12. From the Windows Desktop, click START, then RUN and paste the copied data from the UninstallString field.

13. Click OK and the uninstall process will begin. It should complete successfully.

If these steps fail, apply the manual uninstall steps below:

1. Delete the following Undelete registry keys:

HKEY_LOCAL_MACHINE\SOFTWARE\Executive Software\Undelete

HKEY_LOCAL_MACHINE\SOFTWARE\Microsoft\Windows\ CurrentVersion\Uninstall\Undelete

*** ONLY version 1.x ***

HKEY_LOCAL_MACHINE\SOFTWARE\Microsoft\Windows\ CurrentVersion\Uninstall\6E3B3178-11D3-89A2-0060975B6A87

*** OR the code that displays Undelete on the right pane in the ProductName field (version 2.0+)***


HKEY_LOCAL_MACHINE\SYSTEM\CurrentControlSet\ Services\UndeleteService












*** ONLY if Undelete Workstation is installed ***


*** ONLY if Undelete Server is installed ***







2. Set the startup type of the "Executive Software Undelete" service to ?Disabled?.

3. Reboot.

4. Delete the Undelete directory from beneath the Execsoft directory. All of the files (bar the driver) are in the installation directory. The driver exists in the following path: %systemroot%\System32\Drivers\UdDrv.sys.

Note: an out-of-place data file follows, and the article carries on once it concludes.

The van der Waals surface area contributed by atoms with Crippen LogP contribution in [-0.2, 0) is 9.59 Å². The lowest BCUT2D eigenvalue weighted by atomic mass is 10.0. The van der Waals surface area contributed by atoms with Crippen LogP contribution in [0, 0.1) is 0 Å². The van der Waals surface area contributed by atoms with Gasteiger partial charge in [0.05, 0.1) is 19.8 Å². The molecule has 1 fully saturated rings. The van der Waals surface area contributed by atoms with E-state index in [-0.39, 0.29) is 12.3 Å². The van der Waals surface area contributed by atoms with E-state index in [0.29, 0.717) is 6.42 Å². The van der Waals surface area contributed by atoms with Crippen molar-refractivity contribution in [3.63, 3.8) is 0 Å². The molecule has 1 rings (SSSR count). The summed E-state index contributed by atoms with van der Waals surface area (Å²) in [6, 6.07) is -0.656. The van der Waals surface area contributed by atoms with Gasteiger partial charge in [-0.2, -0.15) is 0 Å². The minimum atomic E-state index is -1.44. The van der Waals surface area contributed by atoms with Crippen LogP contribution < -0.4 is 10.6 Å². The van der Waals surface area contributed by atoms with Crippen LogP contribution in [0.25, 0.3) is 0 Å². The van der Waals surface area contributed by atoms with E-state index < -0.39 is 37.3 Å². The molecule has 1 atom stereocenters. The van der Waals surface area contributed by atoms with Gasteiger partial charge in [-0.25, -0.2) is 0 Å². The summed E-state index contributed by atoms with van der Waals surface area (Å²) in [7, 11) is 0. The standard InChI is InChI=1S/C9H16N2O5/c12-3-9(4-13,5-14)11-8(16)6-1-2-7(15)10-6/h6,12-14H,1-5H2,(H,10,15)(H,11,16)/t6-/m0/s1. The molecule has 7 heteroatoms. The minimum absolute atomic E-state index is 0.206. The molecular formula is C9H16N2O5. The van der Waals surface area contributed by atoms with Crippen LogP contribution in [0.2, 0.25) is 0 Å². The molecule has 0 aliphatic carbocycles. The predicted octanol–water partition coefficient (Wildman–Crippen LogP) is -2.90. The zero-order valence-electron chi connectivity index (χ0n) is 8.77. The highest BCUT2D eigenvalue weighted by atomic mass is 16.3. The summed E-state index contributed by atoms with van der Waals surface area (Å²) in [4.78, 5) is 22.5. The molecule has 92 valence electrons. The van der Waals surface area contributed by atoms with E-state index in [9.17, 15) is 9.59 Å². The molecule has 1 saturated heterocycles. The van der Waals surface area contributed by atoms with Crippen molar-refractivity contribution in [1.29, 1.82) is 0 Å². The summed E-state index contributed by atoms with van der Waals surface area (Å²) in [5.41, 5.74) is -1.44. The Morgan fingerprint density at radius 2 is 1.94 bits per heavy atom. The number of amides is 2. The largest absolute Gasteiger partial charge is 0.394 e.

5. If the "Recycle Bin" icon is not on the desktop, create the following key:


6. Set the default value of the key to "Recycle Bin" (or the localized version of the tag).

7. Use the "Recycle Bin" properties dialog to configure it as desired.

Note that the "Executive Software Undelete" service will continue to be listed in the Services window until the next reboot.

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Sneaky Link

by IC-IT In reply to You may have to edit the ...
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Your link

by Jacky Howe In reply to Sneaky Link

may come in handy as there may be more to this.

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I may have

by IC-IT In reply to Your link

pulled it out of my butt then. :-)

Your link went to a page without the details, so I tried to guess which one you meant. ;-)

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by Jacky Howe In reply to I may have

that will teach me to check the links before posting.

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It is not so much Vista as Windows Here

by OH Smeg Moderator In reply to Diskeeper Undelete create ...

There are many Files that Windows Writes to the HDD that can not be seen from within Windows.

Now as to this particular File that you feel is an issue here when was it created?